Rebuilding an AOD, AODE, or 4R70W has always been perceived as a task for professionals only. And for the most part, it is best left to them, especially if you lack the confidence necessary to do it yourself. However, if you really want to understand automatic transmission function, you can perform the rebuild at home. Follow this book carefully, pay close attention to all the details, and you can achieve great success rebuilding your Ford AOD. The key here is to take sharp, well-focused images and liberal notes during each phase of disassembly.
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Why Transmissions Fail
Disassembly is a forensics study to learn why a transmission failed and how to prevent failure from happening again. Some transmission rebuilds are nothing more than attending to wear and tear. However, most are failure related.
In general, not enough attention is paid to regular preventative maintenance: fluid and filter changes. Automatic transmissions, regardless of automakers’ claims of “life of the unit” service intervals, require regular fluid and filter changes every 30,000 miles for maximum longevity. Yet most motorists never give it a thought until they’re on the road-side, waiting for a flatbed.
Fundamentally, the AOD is a simple automatic because it employs the same basic core as the cast-iron FMX with its Ravigneaux compound planetaries. The main difference is the addition of an overdrive system and throttle valve modulation.
Clean, plentiful lubrication is crucial to long life. Clean lubrication provides a good oil wedge between moving parts and good hydraulic line pressure via healthy seals and clutch discs. Clutch and band frictions saturated with plenty of fluid go the distance and provide durability.
There’s a long-standing belief that if a transmission has never been serviced it is best to leave well enough alone and let it run its course until failure or a rebuild. Most transmission professionals have indicated that fresh fluid tends to shock old seals, leading to pressure loss and failure. These same professionals also say that transmission failure can depend upon how abused the transmission has been along the way. Towing and competition cause heat damage to seals and clutches. If your transmission has passed the 100,000-mile mark in normal operation without a fluid change, it is best to leave well enough alone until it requires a rebuild.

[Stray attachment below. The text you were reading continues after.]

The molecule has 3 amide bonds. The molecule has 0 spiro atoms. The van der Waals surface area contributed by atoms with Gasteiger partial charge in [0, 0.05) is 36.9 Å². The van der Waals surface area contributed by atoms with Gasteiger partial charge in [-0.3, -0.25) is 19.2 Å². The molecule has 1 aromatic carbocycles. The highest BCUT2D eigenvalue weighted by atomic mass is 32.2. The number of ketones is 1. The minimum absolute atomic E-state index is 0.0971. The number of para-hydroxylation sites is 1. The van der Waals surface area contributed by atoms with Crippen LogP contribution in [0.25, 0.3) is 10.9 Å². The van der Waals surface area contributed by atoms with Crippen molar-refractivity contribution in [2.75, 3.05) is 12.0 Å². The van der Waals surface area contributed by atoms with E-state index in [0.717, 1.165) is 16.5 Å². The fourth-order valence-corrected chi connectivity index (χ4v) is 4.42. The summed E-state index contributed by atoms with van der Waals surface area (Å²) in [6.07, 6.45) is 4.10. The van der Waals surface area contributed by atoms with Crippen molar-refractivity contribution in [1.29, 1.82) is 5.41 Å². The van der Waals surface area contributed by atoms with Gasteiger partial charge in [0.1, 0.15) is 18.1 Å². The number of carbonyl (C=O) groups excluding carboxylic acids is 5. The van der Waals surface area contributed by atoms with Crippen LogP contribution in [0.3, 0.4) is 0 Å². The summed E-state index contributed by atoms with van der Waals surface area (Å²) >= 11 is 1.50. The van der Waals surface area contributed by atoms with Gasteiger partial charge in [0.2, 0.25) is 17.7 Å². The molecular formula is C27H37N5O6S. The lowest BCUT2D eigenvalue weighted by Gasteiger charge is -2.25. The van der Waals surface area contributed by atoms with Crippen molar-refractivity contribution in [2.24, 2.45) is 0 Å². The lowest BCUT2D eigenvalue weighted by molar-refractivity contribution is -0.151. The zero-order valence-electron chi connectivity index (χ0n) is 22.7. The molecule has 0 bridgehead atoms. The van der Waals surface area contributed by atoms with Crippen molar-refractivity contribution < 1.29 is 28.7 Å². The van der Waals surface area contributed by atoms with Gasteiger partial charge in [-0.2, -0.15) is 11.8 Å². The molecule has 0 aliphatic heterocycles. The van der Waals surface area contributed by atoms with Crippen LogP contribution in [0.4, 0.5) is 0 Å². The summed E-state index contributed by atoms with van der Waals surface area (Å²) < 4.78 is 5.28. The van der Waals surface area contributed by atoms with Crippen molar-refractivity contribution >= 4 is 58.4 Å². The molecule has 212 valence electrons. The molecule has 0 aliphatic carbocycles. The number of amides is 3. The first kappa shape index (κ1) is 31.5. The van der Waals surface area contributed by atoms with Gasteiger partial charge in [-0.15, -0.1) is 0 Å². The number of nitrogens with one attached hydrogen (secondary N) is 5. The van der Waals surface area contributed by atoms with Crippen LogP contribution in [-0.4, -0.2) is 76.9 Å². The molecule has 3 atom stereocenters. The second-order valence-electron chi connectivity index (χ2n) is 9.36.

Burned Clutches and Bands
Brian Fortune of Tom’s Transmissions suggests that as you disassemble an AOD, AODE, or 4R70W, it is important to first determine failure origin. Failure isn’t always the first thing you see; it may be something seemingly unrelated that indirectly caused the failure. This could be a loss of line pressure from a worn seal, a sticking pressure relief valve, or dirty fluid, any of which may explain why clutches and bands burned up. Clutches and bands burn due to slip-page and no other reason, aside from fluid starvation.
Transmission failure is normally a chain reaction, according to Brian; a series of small issues and disruptions that lead to failure. The normal pattern of failure is seal wear or damage, which leads to loss of hydraulic pressure and clutch and band slip-page. This in turn contaminates the fluid with friction material, cutting seals and further hindering control pressure, causing slippage and burned clutch and band frictions.
Transmissions also fail due to poor assembly technique in transmission shops, according to Mike Stewart of Mike’s Transmission. Whether it is the mass rebuilder or an independent repair shop, he believes that many things are overlooked in the course of a transmission rebuild.
During teardown, you want to study wear patterns and anything else that appears out of the ordinary. Look for parts that don’t work well together. Just because the transmission functioned doesn’t mean it was assembled properly. Mass rebuilders, for example, toss thousands of parts in bins with other seemingly like parts, clean them up, machine or replace as necessary, and put transmissions together haphazardly. The result is different generations of transmission parts thrown together that aren’t always engineered to work well together.
Factory Engineering Changes
Ford is notorious for making engineering changes, and dozens of them occur over the production life of a transmission design. This means you must pay very close attention to parts intended to work together as well as parts that were never designed to be together. The AOD, for example, had significant changes throughout its production life, which means you can wind up with parts that don’t even fit, let alone work well together. Teardown teaches us what went wrong with a transmission: it also provides the opportunity to learn how it should go back together. Take plenty of pictures and liberal notes as you go along. When something just doesn’t look right, take note of it and don’t be afraid to ask questions.